that operation? It could be kernel-build-time compiled...

How would you implement all of CRTC properties DEGAMMA, CTM and GAMMA
in a kernel driver when the hardware simply does not have those

Why would it be a screw-up if an API cannot deliver what hardware
cannot do?

> >
> > The second answer is that we want to provide a user space library
> > which takes a description of a color pipeline and tries to map that to
> > the available KMS color pipelines. If there is a novel color
> > operation, adding support in this library would then make it possible
> > to offload compatible color pipelines on this new hardware for all
> > consumers of the library. Obviously there is no guarantee that
> > whatever color pipeline compositors come up with can actually be
> > realized on specific hardware but that's just an inherent hardware
> > issue.
> >  
> Why does this library need to be in userspace though? If there's a
> library making device dependent decisions, why can't we just make
> those device dependent decisions in the kernel?

What happened to the idea "put it in the kernel only if it has to
be in the kernel"? Userspace is much easier to work with, faster to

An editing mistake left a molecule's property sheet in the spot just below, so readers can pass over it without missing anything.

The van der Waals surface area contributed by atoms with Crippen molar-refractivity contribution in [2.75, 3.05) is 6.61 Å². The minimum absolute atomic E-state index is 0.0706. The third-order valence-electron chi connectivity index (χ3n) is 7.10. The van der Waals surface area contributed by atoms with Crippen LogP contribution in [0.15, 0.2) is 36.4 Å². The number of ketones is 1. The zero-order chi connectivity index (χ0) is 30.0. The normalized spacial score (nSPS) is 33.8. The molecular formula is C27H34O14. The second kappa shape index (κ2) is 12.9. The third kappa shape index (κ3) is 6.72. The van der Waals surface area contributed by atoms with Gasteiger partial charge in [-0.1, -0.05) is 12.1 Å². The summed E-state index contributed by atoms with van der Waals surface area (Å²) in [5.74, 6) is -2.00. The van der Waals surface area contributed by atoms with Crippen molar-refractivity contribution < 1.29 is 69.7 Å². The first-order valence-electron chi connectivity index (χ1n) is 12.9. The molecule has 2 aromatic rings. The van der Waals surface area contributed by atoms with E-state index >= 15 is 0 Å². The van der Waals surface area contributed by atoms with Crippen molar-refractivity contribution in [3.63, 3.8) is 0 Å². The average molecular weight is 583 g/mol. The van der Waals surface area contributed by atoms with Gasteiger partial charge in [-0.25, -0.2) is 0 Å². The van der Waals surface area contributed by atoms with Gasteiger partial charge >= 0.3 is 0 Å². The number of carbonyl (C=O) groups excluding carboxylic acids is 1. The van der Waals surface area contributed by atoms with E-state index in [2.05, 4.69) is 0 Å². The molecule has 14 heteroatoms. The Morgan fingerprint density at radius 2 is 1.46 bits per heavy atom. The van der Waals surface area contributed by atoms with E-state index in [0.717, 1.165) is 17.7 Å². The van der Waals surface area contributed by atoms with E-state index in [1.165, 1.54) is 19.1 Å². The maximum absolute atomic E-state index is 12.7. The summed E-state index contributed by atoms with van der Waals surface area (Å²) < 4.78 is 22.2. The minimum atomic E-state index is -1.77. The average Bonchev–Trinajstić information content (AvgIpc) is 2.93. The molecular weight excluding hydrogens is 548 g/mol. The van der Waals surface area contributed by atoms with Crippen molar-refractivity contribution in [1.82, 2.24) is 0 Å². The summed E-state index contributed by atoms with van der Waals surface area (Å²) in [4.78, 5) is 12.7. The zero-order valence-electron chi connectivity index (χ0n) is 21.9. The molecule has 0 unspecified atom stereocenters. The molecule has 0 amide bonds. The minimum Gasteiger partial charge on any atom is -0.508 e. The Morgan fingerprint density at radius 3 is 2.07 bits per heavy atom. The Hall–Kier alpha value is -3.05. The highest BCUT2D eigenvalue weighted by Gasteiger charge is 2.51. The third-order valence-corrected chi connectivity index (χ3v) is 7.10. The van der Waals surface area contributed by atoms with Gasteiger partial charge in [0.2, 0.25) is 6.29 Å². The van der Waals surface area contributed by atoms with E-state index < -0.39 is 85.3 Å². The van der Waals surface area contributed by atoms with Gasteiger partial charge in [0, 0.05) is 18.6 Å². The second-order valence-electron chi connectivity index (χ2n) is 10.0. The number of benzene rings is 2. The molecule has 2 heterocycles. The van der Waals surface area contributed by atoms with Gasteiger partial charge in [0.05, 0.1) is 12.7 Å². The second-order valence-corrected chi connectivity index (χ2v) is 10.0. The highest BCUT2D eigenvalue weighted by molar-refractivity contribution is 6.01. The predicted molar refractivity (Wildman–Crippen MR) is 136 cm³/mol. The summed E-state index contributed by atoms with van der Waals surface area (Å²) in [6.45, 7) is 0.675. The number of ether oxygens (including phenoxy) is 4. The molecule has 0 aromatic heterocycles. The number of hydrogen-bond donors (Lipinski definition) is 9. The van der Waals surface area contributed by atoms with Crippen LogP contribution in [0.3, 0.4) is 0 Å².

release, faster to fix, easier to innovate, and so on.

Kernel UAPI cannot be deprecated, which means the kernel implementation
can never get simpler. A userspace library OTOH can be left in
maintenance mode and new incompatible major version can be started,
maybe as another project, with no burden of having to keep the old
stuff working, because the old stuff will not need to be touched and it
just keeps working same as ever. There can even be several differently
designed userspace libraries for projects to choose from.

We have much less an idea of what such library API should look like
than the kernel UAPI proposed here. There is no Khronos committee here.
I mean, Khronos tried, right? OpenWF?

The aim is to be able to take advantage of hardware to the fullest,
which excludes the possibility of hidden copies in the kernel, which
excludes GPU fallbacks in the kernel, so it's natural the kernel UAPI
design aims to expose hardware the way it is.

> This feels like we are trying to go down the Android HWC road, but we
> aren't in that business.
> My thoughts would be userspace has to have some way to describe what
> it wants anyways, otherwise it does sound like I need to update
> mutter, kwin, surfaceflinger, chromeos, gamescope, every time a new HW
> device comes out that operates slightly different to previously
> generations. This isn't the kernel doing hw abstraction at all, it's
> the kernel just opting out of designing interfaces and it isn't
> something I'm sold on.

Userspace, that does not want to be hardware-specific, always has a
fallback path, usually through Vulkan or OpenGL composition.

Even hardware-specific userspace will never regress due to a kernel
update. You have to swap out hardware in order to potentially "regress".

I never thought that swapping out hardware causing something to stop
working when it has never worked on that hardware ever, could be seen
as a kernel regression. Have the rules changed?